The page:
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Justice Richard Scott, Chief Justice of Manitoba, reads the Manitoba NDP government's throne speech in the Manitoba Legislature in Winnipeg on Monday, November 19, 2012. (John Woods/THE CANADIAN PRESS)
Justice Richard Scott, Chief Justice of Manitoba, reads the Manitoba NDP government's throne speech in the Manitoba Legislature in Winnipeg on Monday, November 19, 2012. (John Woods/THE CANADIAN PRESS)

Despite balanced-budget law, Manitoba government says it may need to run deficits past 2014 Add to ...

Manitoba’s NDP government appears set to break its promise to balance the budget by 2014 as it invests new money in health care, environmental programs and other items. Premier Greg Selinger says he is giving his government some leeway in its plan, which is currently enshrined in law, to end deficits by the 2014-15 fiscal year.

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“We’re giving ourselves more wiggle room to deal with reality, absolutely,” Mr. Selinger said Monday.

“I’m saying we want to make continual progress in being able to balance the books, and we have seen at other levels of government and across the country, that there have been some changes in those plans, given the softening of the global economy, including at the federal level.”

Federal Finance Minister Jim Flaherty said last week that a weak global economy means the federal deficit will be $5-billion higher than predicted this year and the budget will be balanced a year later than planned.

In Alberta, earlier predictions of a surplus budget by next year have evaporated with a revised forecast of up to a $3-billion deficit. The province plans to borrow money for infrastructure projects.

The final word will come next month when Finance Minister Stan Struthers is scheduled to release the government’s second-quarter fiscal update, Mr. Selinger added, and the balanced budget law will be changed if need be.

The admission is political fodder for the Opposition Progressive Conservatives, who have long said the NDP would not meet its target. Former Tory leader Hugh McFadyen campaigned in last year’s election on a plan to run deficits until 2017 – a move he said was the only realistic option without major tax increases.

Mr. McFadyen was criticized by some party members for the plan and announced his resignation after losing the election.

His replacement, Brian Pallister, said Monday the NDP has failed to manage its spending.

“They’ve never developed a skill set around how to fundamentally manage properly in a real environment, an environment all of us have to face in our own homes, in our own small businesses, in real life.”

Mr. Pallister said he expects the NDP will increase yet more taxes in the spring budget. The last budget hiked taxes on cigarettes, gasoline, several kinds of personal and property insurance, hair cuts and tattoos.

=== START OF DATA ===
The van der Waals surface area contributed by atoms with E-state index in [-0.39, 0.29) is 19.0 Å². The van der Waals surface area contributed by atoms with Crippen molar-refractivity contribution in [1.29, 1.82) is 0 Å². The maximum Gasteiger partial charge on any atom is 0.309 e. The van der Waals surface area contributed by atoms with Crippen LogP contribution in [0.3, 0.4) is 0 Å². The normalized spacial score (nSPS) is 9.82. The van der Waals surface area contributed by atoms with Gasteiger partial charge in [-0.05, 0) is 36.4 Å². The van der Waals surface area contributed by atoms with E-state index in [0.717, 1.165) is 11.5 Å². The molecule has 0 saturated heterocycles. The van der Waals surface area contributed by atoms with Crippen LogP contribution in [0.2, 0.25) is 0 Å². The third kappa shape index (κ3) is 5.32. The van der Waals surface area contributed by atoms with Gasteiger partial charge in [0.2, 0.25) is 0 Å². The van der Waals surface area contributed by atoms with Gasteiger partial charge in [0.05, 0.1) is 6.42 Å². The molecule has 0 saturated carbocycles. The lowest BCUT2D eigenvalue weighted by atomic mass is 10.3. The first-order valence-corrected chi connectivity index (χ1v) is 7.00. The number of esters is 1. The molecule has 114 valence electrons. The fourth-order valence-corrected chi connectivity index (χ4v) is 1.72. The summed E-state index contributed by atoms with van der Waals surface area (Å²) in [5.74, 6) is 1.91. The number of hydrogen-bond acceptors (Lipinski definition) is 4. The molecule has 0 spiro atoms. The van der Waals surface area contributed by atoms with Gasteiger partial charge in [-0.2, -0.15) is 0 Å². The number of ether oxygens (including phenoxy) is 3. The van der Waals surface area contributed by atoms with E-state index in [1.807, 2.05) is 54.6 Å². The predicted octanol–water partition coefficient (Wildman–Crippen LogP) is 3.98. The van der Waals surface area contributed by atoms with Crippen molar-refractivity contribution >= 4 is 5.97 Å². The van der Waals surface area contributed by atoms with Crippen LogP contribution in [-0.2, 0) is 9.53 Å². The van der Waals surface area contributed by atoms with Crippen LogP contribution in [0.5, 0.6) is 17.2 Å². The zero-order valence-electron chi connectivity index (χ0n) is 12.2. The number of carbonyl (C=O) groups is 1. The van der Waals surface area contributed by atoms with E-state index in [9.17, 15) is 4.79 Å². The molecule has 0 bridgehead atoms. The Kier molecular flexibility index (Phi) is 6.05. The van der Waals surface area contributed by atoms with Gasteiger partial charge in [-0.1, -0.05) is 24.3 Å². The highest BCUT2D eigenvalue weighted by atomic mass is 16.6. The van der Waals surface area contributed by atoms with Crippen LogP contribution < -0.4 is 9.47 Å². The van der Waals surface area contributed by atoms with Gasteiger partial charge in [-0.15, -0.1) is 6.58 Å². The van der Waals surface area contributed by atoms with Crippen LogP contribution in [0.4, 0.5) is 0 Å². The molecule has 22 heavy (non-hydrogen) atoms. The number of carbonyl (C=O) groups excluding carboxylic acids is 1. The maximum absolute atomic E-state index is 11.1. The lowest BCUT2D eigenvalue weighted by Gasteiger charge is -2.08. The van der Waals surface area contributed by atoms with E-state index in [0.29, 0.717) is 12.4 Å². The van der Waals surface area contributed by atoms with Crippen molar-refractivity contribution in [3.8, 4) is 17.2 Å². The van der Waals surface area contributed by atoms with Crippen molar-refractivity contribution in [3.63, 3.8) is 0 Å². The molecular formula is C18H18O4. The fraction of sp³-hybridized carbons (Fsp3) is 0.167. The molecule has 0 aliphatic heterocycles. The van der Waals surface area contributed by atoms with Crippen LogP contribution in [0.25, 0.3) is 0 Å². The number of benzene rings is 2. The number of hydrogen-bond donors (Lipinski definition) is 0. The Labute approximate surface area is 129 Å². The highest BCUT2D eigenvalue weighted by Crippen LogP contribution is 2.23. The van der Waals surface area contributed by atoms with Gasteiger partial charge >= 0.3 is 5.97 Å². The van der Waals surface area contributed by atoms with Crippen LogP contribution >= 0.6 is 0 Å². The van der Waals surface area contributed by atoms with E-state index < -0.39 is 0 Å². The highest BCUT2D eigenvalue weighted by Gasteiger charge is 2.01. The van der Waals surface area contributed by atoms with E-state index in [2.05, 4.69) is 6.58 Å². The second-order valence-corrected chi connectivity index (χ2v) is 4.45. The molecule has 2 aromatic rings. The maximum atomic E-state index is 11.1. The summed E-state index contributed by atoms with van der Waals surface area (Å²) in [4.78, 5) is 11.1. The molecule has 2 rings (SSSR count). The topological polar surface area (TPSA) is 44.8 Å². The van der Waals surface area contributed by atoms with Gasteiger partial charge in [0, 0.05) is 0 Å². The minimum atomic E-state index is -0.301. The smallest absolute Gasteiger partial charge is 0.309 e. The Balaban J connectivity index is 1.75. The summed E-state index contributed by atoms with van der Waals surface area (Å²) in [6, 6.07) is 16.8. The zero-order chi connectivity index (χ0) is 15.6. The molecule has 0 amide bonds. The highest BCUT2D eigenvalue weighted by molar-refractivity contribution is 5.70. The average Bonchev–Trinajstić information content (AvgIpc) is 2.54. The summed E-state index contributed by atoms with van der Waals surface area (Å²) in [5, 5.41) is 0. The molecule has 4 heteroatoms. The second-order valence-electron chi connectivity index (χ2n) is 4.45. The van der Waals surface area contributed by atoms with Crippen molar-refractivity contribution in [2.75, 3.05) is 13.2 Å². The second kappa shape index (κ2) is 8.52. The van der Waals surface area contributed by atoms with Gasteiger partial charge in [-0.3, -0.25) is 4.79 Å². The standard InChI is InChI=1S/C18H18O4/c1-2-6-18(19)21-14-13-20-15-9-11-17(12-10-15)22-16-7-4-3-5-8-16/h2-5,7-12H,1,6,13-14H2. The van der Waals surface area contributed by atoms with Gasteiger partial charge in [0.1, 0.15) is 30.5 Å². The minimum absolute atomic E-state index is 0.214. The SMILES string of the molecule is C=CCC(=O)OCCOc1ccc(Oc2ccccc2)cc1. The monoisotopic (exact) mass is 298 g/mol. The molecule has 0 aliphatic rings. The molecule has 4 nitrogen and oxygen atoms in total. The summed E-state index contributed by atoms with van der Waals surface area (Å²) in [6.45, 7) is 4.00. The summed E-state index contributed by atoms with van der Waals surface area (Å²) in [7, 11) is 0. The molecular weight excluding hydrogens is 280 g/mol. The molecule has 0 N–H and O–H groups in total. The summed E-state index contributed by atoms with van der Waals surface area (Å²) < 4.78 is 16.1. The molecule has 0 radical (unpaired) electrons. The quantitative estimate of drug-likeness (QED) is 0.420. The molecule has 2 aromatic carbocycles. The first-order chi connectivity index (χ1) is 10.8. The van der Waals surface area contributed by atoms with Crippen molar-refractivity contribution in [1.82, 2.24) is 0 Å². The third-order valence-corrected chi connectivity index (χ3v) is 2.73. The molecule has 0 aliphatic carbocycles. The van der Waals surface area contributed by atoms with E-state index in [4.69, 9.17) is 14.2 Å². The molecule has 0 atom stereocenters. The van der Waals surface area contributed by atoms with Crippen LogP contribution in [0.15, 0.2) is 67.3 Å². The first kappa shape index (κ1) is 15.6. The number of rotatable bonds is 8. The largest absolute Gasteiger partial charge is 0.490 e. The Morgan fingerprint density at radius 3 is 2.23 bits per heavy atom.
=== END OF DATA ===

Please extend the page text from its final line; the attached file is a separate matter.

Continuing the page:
The government has tabled red-ink budgets since the 2009-10 fiscal year. It is aiming to post a deficit of $448-million this year. To meet that target, the government has promised to sell $80-million in government assets and find $128-million in day-to-day spending reductions.

By the end of September, halfway through the fiscal year, Mr. Struthers had not sold off any assets and had found $66-million in cuts by reducing some advertising, pushing back construction projects and taking some other measures.

The throne speech contains several new spending initiatives, most of which build on existing programs.

In health care, the government plans to fund 200 more personal care home beds, provide extra money to medical practices that agree to take on new patients and upgrade 16 rural chemotherapy centres to provide complete cancer care.

In education, the government promises to create new training and certification programs for principals, set up new parent-friendly curriculum tools and upgrade rural high school shop classrooms to apprenticeship standards.

Mr. Selinger also promises new consumer protection measures for people who buy homes, vehicles and cable or satellite television services.

“You’ll see specific consumer legislation coming forward, for example, on a home warranty protection program, that will ensure there’s a greater band of protection for people when they buy a new home,” Mr. Selinger said.

Cable bills will have to be more transparent about fees that are being charged, Mr. Selinger added.

The province is also promising cost-cutting measures, including the elimination of 600 civil service positions over three years – through attrition, not layoffs.

The province also wants to force small municipalities to amalgamate in time for the municipal elections in 2014, although the details have not been worked out.

“We’re going to require that municipalities come together in larger units so we can promote more economic development in rural areas,” Mr. Selinger said.

“We want to do a period of consultation and have a lot of participation from municipalities themselves.”

Other promises include curbside composting programs, starting soon in Brandon, and new rules for motorists.

The government will introduce new legislation that will reduce speed limits around emergency vehicles that are stopped on the road. Firefighters will be given authority to direct traffic around accident sights.

Liberal Leader Jon Gerrard said the throne speech failed to provide any new hope for the poor, at a time when food back usage is rising.

“This throne speech really turned a blind eye to the people that are most in need in this province,” he said.

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